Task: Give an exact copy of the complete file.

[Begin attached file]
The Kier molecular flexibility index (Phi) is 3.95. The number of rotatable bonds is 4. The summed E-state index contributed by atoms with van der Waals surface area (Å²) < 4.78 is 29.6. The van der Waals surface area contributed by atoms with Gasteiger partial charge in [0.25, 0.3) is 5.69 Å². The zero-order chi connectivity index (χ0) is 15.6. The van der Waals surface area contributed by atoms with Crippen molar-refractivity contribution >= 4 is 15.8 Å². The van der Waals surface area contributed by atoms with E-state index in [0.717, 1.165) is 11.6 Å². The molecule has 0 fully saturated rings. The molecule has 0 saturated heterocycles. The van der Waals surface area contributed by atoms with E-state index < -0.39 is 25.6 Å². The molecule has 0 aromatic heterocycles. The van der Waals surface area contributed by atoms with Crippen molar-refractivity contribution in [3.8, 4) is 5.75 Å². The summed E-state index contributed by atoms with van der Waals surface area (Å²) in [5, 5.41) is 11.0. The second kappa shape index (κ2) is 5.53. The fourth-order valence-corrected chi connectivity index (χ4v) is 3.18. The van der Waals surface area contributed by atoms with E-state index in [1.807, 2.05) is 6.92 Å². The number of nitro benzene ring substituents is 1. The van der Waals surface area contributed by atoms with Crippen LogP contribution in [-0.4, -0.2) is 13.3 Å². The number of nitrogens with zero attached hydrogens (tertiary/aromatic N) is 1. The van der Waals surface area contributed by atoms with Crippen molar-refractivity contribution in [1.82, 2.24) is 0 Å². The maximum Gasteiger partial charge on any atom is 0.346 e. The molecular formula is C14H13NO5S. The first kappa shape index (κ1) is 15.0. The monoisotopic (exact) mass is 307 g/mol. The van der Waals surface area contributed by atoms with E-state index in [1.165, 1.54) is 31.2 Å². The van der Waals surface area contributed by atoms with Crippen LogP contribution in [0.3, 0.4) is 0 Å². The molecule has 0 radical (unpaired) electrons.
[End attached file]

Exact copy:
The Kier molecular flexibility index (Phi) is 3.95. The number of rotatable bonds is 4. The summed E-state index contributed by atoms with van der Waals surface area (Å²) < 4.78 is 29.6. The van der Waals surface area contributed by atoms with Gasteiger partial charge in [0.25, 0.3) is 5.69 Å². The zero-order chi connectivity index (χ0) is 15.6. The van der Waals surface area contributed by atoms with Crippen molar-refractivity contribution >= 4 is 15.8 Å². The van der Waals surface area contributed by atoms with E-state index in [0.717, 1.165) is 11.6 Å². The molecule has 0 fully saturated rings. The molecule has 0 saturated heterocycles. The van der Waals surface area contributed by atoms with E-state index < -0.39 is 25.6 Å². The molecule has 0 aromatic heterocycles. The van der Waals surface area contributed by atoms with Crippen molar-refractivity contribution in [3.8, 4) is 5.75 Å². The summed E-state index contributed by atoms with van der Waals surface area (Å²) in [5, 5.41) is 11.0. The second kappa shape index (κ2) is 5.53. The fourth-order valence-corrected chi connectivity index (χ4v) is 3.18. The van der Waals surface area contributed by atoms with E-state index in [1.807, 2.05) is 6.92 Å². The number of nitro benzene ring substituents is 1. The van der Waals surface area contributed by atoms with Crippen LogP contribution in [-0.4, -0.2) is 13.3 Å². The number of nitrogens with zero attached hydrogens (tertiary/aromatic N) is 1. The van der Waals surface area contributed by atoms with Crippen molar-refractivity contribution in [1.82, 2.24) is 0 Å². The maximum Gasteiger partial charge on any atom is 0.346 e. The molecular formula is C14H13NO5S. The first kappa shape index (κ1) is 15.0. The monoisotopic (exact) mass is 307 g/mol. The van der Waals surface area contributed by atoms with E-state index in [1.165, 1.54) is 31.2 Å². The van der Waals surface area contributed by atoms with Crippen LogP contribution in [0.3, 0.4) is 0 Å². The molecule has 0 radical (unpaired) electrons.